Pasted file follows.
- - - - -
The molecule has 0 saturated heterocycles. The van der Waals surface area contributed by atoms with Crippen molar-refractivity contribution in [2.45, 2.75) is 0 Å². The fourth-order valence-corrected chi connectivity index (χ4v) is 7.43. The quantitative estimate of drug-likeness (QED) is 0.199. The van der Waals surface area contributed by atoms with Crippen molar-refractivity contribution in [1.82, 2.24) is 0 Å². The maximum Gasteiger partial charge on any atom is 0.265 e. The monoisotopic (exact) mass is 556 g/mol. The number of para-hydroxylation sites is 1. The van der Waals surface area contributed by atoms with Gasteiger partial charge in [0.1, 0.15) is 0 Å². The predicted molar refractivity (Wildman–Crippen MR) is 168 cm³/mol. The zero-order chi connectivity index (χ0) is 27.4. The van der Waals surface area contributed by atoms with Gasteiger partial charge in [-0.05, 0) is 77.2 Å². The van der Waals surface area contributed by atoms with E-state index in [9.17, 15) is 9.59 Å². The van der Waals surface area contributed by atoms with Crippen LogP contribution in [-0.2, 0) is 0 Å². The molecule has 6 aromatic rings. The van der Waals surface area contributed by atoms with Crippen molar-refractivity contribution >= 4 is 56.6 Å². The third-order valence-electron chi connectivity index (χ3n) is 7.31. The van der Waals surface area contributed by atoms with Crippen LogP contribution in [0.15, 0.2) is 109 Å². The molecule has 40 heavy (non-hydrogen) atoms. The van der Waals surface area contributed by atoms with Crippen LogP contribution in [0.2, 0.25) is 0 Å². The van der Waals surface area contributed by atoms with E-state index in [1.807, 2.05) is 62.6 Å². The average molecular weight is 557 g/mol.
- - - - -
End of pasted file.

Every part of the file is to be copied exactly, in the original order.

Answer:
The molecule has 0 saturated heterocycles. The van der Waals surface area contributed by atoms with Crippen molar-refractivity contribution in [2.45, 2.75) is 0 Å². The fourth-order valence-corrected chi connectivity index (χ4v) is 7.43. The quantitative estimate of drug-likeness (QED) is 0.199. The van der Waals surface area contributed by atoms with Crippen molar-refractivity contribution in [1.82, 2.24) is 0 Å². The maximum Gasteiger partial charge on any atom is 0.265 e. The monoisotopic (exact) mass is 556 g/mol. The number of para-hydroxylation sites is 1. The van der Waals surface area contributed by atoms with Gasteiger partial charge in [0.1, 0.15) is 0 Å². The predicted molar refractivity (Wildman–Crippen MR) is 168 cm³/mol. The zero-order chi connectivity index (χ0) is 27.4. The van der Waals surface area contributed by atoms with Gasteiger partial charge in [-0.05, 0) is 77.2 Å². The van der Waals surface area contributed by atoms with E-state index in [9.17, 15) is 9.59 Å². The van der Waals surface area contributed by atoms with Crippen LogP contribution in [-0.2, 0) is 0 Å². The molecule has 6 aromatic rings. The van der Waals surface area contributed by atoms with Crippen molar-refractivity contribution >= 4 is 56.6 Å². The third-order valence-electron chi connectivity index (χ3n) is 7.31. The van der Waals surface area contributed by atoms with Crippen LogP contribution in [0.15, 0.2) is 109 Å². The molecule has 40 heavy (non-hydrogen) atoms. The van der Waals surface area contributed by atoms with Crippen LogP contribution in [0.2, 0.25) is 0 Å². The van der Waals surface area contributed by atoms with E-state index in [1.807, 2.05) is 62.6 Å². The average molecular weight is 557 g/mol.